Ordinary Differential Equations
Fall 2008
MATH 365.01 (3 credits), M_W_F, 2:00PM-2:50PM, Wickersham 218


A grade of C- or better in MATH 311 (Calculus III) is the prerequisite for this course.1


Dr. Buchanan
Office: Wickersham 216-1, Phone: 872-3659, FAX: 871-2320
Office Hours: 3:00PM-4:00PM (MTu_ThF) or by appointment
Email: Robert.Buchanan@millersville.edu
Course URL: http://banach.millersville.edu/~bob/math365


Elementary Differential Equations and Boundary Value Problems, 8th edition, William E. Boyce and Richard C. DiPrima, John Wiley & Sons, Inc., New York, 2005, ISBN: 978-0-471-43338-5


MATH 365 provides an introduction to ordinary differential equations and their applications. Upon completion of this course the student will:

Course Contents:
Topics covered in this course may include the following.

If time permits other topics may be covered as well.


Students are expected to attend all class meetings. If you know beforehand that you will be absent from class on the day an assignment is due, you must complete and hand in the assignment prior to the absence. If you are unexpectedly absent the day that an assignment is due you must hand in the assignment at the beginning of the class hour on the first day that you return to class. If you know you will be absent on the day of a test, you must notify me before the time the test is scheduled in order to schedule a make-up test. Students who miss a test should provide a valid excuse, otherwise you will not be allowed to make up the test. No final exam exemptions.


Students are expected to do their homework and participate in class. Students should expect to spend a minimum of three hours outside of class on homework and review for every hour spent in class. Homework exercises help students review and reinforce concepts covered in class. The textbook exercises are arranged in generally increasing level of difficulty. Working only the low-numbered exercises will not prepare a student sufficiently for the test and final examination exercises. All assigned homework exercises must be worked until successful completion. Throughout the semester homework problems will be assigned for collection and grading. Students should submit all homework by the date due. Late homework will not be accepted without valid excuse. Discussion between students on homework assignments is encouraged, but homework submitted for grading should be written up separately.


There will be three 50-minute in-class tests and a final examination. The tests are tentatively scheduled for

The comprehensive final examination is scheduled for Thursday, December 11, 2008 from 10:15AM-12:15PM. I will not ``curve'' test or exam grades.


Course grade will be calculated as follows.

Tests 55%
Homework 20%
Exam 25%

Tests and the final examination will be graded individually on a 100-point scale. Homework assignments will carry a variable number of points but will be weighted equally in the determination of the homework grade. I keep a record of students' test, homework, and exam scores. Students should also keep a record of graded assignments, tests, and other materials. As an example of the calculation of the numerical course grade, suppose a student's three test grades were 87, 78, and 65 (out of a maximum of 100 points on each test), the student's final examination grade was 71 (again, out of a maximum of 100), and five homework assignments were collected yielding grades of $35/40$, $27/50$, $30/50$, $25/40$, and $25/35$. This student's test average is $76.\overline{6}$. The homework grade is calculated as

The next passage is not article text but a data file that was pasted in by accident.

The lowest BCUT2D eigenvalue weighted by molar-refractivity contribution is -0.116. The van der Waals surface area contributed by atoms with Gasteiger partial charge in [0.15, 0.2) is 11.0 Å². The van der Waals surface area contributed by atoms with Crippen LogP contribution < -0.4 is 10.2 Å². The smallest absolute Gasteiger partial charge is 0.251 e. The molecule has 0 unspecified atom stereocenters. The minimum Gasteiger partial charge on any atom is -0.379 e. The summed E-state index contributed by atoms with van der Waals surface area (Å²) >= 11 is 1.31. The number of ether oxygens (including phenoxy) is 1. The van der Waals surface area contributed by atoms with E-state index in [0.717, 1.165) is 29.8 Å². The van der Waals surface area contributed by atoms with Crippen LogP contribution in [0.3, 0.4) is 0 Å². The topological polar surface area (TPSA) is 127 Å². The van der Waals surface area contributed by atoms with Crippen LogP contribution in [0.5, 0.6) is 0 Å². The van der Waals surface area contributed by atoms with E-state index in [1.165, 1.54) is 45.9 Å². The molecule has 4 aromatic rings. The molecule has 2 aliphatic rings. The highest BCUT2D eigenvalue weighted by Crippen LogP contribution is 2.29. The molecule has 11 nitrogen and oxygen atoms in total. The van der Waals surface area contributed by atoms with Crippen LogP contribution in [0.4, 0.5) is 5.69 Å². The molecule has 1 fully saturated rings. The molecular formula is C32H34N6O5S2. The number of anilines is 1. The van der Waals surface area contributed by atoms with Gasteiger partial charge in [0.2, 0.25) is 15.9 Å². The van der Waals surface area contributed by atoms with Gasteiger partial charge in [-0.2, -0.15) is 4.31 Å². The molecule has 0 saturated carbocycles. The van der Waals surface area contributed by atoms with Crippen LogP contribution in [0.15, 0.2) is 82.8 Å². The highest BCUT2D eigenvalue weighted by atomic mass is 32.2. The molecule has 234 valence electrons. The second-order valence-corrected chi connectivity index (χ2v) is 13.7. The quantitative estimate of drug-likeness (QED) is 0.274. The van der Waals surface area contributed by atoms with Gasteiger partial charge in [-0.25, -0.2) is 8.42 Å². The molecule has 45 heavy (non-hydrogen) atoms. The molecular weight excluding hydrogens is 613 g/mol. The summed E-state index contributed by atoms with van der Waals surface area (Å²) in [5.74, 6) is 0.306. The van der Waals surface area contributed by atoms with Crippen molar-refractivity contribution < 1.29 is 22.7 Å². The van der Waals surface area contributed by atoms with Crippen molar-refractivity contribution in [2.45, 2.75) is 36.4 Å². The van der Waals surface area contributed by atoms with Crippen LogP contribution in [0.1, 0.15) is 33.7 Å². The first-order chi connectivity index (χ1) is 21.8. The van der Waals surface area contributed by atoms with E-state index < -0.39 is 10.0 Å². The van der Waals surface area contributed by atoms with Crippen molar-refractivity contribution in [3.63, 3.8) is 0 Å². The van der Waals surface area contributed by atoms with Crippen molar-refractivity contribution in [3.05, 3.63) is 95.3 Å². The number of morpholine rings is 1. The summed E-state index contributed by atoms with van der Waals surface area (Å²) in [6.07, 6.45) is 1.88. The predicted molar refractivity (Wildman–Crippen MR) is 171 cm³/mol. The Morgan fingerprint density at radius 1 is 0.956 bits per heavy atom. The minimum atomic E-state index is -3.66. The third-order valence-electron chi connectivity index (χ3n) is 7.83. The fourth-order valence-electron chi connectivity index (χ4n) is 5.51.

20 \cdot \frac{\frac{35}{40} + \frac{27}{50} + \frac{30}{50} +
\frac{25}{40} + \frac{25}{35}}{5} \approx 13.42 .

The student's numerical course grade is then

(76.\overline{6})(0.55) + 13.42 + (71)(0.25) = 73.33 .

For the purposes of determining the final grade, any fraction is rounded up to the nearest whole number.

The course letter grade will be assigned as follows. I will not ``curve'' course grades.

90-92 A$-$ 93-100 A    
80-82 B$-$ 83-86 B 87-89 B$+$
70-72 C$-$ 73-76 C 77-79 C$+$
60-62 D$-$ 63-66 D 67-69 D$+$
    0-59 F    

Course Repeat Policy

An undergraduate student may not take an undergraduate course of record more than three times. A course of record is defined as a course in which a student receives a grade of A, B, C, D, (including $+$ and $-$) F, U, Z or W. The academic department offering a course may drop a student from a course if the student attempts to take a course more than three times.2

Inclement Weather Policy:

If we should miss a class day due to a school closing because of weather, any activities planned for that missed day will take place the next time the class meets. For example, if a test is scheduled for a day that class is canceled on account of snow, the test will be given the next time the class meets.

Final Word:

Mathematics is not a spectator sport. What you learn from this course and your final grade depend mainly on the amount of work you put forth. Daily contact with the material through homework assignments and review of notes taken during lectures is extremely important. Organizing and conducting regular study sessions with other students in this class will help you to understand the material better.

No one can guarantee you success in this course. Your responsibilities and the instructor's expectation are outlined above. There will be no second chances, ``do-overs'', or extra credit assignments.

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